Related bifunctional restriction endonuclease-methyltransferase triplets: TspDTI, Tth111II/TthHB27I and TsoI with distinct specificities
1 Division of Theoretical Physical Chemistry, Department of Chemistry, University of Gdansk, Sobieskiego 18, 80-952 Gdansk, Poland
2 Division of Environmental Molecular Biotechnology, Department of Chemistry, University of Gdansk, Sobieskiego 18, 80-952 Gdansk, Poland
3 Thermo Fisher Scientific, V.A.Graiciuno 8, LT-02241 Vilnius, Lithuania
4 Laboratory of Bioinformatics and Protein Engineering, International Institute of Molecular and Cell Biology in Warsaw, Ks. Trojdena 4, 02-109 Warsaw, and Institute of Molecular Biology and Biotechnology, Faculty of Biology, Adam Mickiewicz University, Umultowska 69, Poznan, Poland
BMC Molecular Biology 2012, 13:13 doi:10.1186/1471-2199-13-13Published: 10 April 2012
We previously defined a family of restriction endonucleases (REases) from Thermus sp., which share common biochemical and biophysical features, such as the fusion of both the nuclease and methyltransferase (MTase) activities in a single polypeptide, cleavage at a distance from the recognition site, large molecular size, modulation of activity by S-adenosylmethionine (SAM), and incomplete cleavage of the substrate DNA. Members include related thermophilic REases with five distinct specificities: TspGWI, TaqII, Tth111II/TthHB27I, TspDTI and TsoI.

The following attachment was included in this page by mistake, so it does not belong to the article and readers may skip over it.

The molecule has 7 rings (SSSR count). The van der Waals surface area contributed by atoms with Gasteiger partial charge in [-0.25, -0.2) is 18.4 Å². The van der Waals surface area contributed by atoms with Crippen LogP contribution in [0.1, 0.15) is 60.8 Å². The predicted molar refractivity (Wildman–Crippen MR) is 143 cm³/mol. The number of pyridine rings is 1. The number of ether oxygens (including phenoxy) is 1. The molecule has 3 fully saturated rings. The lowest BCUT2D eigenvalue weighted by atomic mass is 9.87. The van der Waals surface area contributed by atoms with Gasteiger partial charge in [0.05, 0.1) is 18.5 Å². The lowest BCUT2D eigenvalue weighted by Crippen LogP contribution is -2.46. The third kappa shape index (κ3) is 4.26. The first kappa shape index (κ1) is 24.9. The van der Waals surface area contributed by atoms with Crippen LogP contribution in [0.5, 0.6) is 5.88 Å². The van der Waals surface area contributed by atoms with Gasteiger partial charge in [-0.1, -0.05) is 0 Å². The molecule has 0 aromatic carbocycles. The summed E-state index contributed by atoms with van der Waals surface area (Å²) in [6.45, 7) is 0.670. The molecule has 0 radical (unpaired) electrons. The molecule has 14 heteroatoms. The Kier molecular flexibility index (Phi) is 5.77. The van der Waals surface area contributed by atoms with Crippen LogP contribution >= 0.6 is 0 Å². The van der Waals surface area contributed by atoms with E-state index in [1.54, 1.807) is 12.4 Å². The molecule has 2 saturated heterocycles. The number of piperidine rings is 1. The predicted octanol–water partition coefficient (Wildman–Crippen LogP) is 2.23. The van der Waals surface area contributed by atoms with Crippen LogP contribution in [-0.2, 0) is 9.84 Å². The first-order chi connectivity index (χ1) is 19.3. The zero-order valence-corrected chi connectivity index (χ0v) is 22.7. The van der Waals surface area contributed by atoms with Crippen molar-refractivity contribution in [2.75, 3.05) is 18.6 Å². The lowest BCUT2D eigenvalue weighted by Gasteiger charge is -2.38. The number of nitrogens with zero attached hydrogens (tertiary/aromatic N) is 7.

TspDTI, TsoI and isoschizomers Tth111II/TthHB27I recognize different, but related sequences: 5'-ATGAA-3', 5'-TARCCA-3' and 5'-CAARCA-3' respectively. Their amino acid sequences are similar, which is unusual among REases of different specificity. To gain insight into this group of REases, TspDTI, the prototype member of the Thermus sp. enzyme family, was cloned and characterized using a recently developed method for partially cleaving REases.
TspDTI, TsoI and isoschizomers Tth111II/TthHB27I are closely related bifunctional enzymes. They comprise a tandem arrangement of Type I-like domains, like other Type IIC enzymes (those with a fusion of a REase and MTase domains), e.g. TspGWI, TaqII and MmeI, but their sequences are only remotely similar to these previously characterized enzymes. The characterization of TspDTI, a prototype member of this group, extends our understanding of sequence-function relationships among multifunctional restriction-modification enzymes.